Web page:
Apple’s Vision Pro Has Avatar Webcam
Technology giant Apple has introduced a new headset called the “Vision Pro,” which is expected to revolutionize the way we think about virtual and augmented reality. In addition to offering immersive experiences, Apple says that Vision Pro will be able to run most iPad and iOS apps out of the box with no changes. For video chat apps like Zoom, Messenger, Discord, and others, the company says that an ‘avatar webcam’ will be supplied to apps, making them automatically able to handle video calls between the headset and other devices.
The article covers the following topics:
- Introduction to Apple’s Vision Pro headset
- How Vision Pro can run most iPad and iOS apps out of the box
- How the ‘avatar webcam’ feature works for video chat apps
- Availability of apps on the headset’s App Store
- Capabilities of the headset’s ‘Persona’ feature
- Limits on the headset’s front cameras usage for apps
- Possibilities of incorporating AR face filters in apps
- Inputs from headset that developers can expect
- Requirement of upgraded ARKit for existing ARKit apps on Vision Pro
- Reviewer’s experiences with the Vision Pro headset
- The headset’s design, fit, and lenses
- Interface and app options
- Eye tracking as a major part of the interface
- Compatibility of keyboards and trackpads
- Plans for Vision Pro Developer Labs
Capabilities of the Avatar Webcam Feature for Video Chat Apps
Apple’s Vision Pro headset will be supplied with an “avatar webcam” feature that will allow video chat apps like Zoom, Messenger, Discord, and Google Meet, to handle video calls between the headset and other devices without any changes to how the app handles camera input. Instead of a live camera view, Vision Pro provides a view of the headset’s computer-generated avatar of the user which Apple calls a Persona. Developers can expect up to two inputs from the headset so that any apps expecting two-finger gestures (like pinch-zoom) should work just fine, but three fingers or more won’t be possible.
Availability of Apps on the Headset’s App Store
According to Apple, all suitable iOS and iPad OS apps will be available on the headset’s App Store on day one. Most apps don’t need any changes at all, and the majority should run on the headset right out of the box. Developers will be able to opt-out of having their apps on the headset if they’d like. It’s unfortunate that existing ARKit apps won’t work out of the box on Apple Vision Pro and developers will need to upgrade to ARKit and other tools to make their apps ready for the headset.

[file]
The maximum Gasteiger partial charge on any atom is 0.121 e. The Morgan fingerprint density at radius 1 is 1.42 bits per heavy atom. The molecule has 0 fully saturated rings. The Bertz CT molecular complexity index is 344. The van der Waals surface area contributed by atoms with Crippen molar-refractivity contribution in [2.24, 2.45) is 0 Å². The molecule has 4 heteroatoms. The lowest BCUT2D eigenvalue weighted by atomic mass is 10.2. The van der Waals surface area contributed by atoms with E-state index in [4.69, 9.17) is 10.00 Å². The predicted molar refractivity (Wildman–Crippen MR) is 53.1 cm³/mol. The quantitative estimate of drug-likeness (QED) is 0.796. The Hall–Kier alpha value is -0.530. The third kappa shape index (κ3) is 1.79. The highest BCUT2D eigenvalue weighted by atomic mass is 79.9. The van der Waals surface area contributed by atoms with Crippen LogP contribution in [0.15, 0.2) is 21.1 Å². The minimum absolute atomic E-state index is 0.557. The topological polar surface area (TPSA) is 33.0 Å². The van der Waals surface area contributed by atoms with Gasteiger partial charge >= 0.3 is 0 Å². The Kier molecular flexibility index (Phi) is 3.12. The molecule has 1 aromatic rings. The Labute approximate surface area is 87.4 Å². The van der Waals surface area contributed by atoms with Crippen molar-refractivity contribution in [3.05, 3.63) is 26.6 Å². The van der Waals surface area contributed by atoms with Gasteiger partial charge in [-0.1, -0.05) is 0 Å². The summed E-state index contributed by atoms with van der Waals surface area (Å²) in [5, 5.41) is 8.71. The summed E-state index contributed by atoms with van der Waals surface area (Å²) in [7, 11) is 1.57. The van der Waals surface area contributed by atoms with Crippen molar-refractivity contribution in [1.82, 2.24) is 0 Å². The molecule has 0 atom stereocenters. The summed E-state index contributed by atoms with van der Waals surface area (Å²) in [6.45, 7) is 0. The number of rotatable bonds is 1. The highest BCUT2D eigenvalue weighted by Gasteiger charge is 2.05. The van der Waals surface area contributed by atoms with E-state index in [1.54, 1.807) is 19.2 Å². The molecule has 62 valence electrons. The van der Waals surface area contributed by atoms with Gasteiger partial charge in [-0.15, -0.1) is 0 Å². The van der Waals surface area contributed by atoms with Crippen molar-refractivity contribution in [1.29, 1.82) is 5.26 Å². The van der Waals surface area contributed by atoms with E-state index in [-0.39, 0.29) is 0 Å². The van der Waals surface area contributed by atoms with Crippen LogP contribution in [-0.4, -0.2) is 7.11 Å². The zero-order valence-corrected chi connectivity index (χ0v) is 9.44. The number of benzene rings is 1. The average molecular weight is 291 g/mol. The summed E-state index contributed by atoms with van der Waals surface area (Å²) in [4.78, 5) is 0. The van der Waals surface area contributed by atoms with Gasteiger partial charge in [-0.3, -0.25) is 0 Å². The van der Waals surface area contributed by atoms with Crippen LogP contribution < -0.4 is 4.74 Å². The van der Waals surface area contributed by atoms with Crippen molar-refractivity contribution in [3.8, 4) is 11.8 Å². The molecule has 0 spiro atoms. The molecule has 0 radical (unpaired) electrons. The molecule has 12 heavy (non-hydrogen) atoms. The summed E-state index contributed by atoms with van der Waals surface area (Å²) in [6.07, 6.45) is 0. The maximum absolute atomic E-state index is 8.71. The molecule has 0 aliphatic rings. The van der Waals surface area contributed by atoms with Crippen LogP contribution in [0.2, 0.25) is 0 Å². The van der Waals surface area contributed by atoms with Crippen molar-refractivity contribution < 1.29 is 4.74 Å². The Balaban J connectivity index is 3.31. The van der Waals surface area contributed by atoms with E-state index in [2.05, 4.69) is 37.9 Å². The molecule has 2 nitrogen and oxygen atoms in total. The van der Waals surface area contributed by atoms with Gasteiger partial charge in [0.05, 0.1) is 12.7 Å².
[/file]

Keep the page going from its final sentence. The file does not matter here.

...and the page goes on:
Possibilities of Incorporating AR Face Filters in Apps
In addition to providing a view of the headset’s computer-generated avatar, there’s potential for ‘AR face filters’ in apps like Snapchat and Messenger that will work correctly with the user’s Apple Vision Pro avatar, with the app being none-the-wiser that it’s actually looking at a computer-generated avatar rather than a real person. With the headset’s front cameras scanning the user’s face to create a model, the model is animated according to head, eye, and hand inputs tracked by the headset.
Possibilities of Eye Tracking as a Major Part of the Interface
Apple’s headset uses eye tracking constantly in its interface, which could be one of the reasons for the external battery pack for the headset. Eye tracking as a major part of the interface felt transformative, in a way that was expected years ago. It remains to be seen how it will feel in longer sessions, but it could lead to a great user experience because of its ease of use on the headset.
Apple’s Vision Pro headset is an innovative headset that offers immersive experiences and can run most iPad and iOS apps. The headset’s avatar webcam feature for video chat apps is a game-changer, and developers can expect up to two inputs from the headset. With the headset’s front cameras scanning the user’s face to create a model and its use of eye tracking constantly in its interface, Vision Pro offers a unique and transformative experience.
Q1. Will developers be able to test their apps before the release of Vision Pro to the public?
A. Yes, Apple plans to open ‘Apple Vision Pro Developer Labs’ in a handful of locations around the world starting this Summer. Developers will be able to submit a request to have their apps tested on Vision Pro, with testing and feedback being done remotely by Apple.
Q2. Will developers need new tools to build for the headset?
A. Yes, Apple will make available a visionOS SDK and updated versions of Reality Composer and Xcode by the end of June to support development on the headset. Additionally, new Human Interface Guidelines will be available to help developers follow best practices for spatial apps on Vision Pro.
Q3. What is the headset’s sleek design and fit?
A. The compact headset reminds the reviewer of an Apple-designed Meta Quest Pro, with a comfy and stretchy back strap, a dial to adjust the rear fit, and a top strap for stability.
Q4. What lenses does the headset use?
A. The headset does not support glasses, instead relying on Zeiss custom inserts to correct wearers’ vision. Apple did manage, through a setup process, to easily find lenses that fit the reviewer’s vision well enough so that everything seemed crystal clear, which is not an easy task.
Q5. Will the Vision Pro headset work with keyboards and trackpads?
A. Yes, it will work with Apple’s Magic Keyboard and Magic Trackpad and Macs, but not with iPhone and iPad or Watch touchscreens — not now, at least.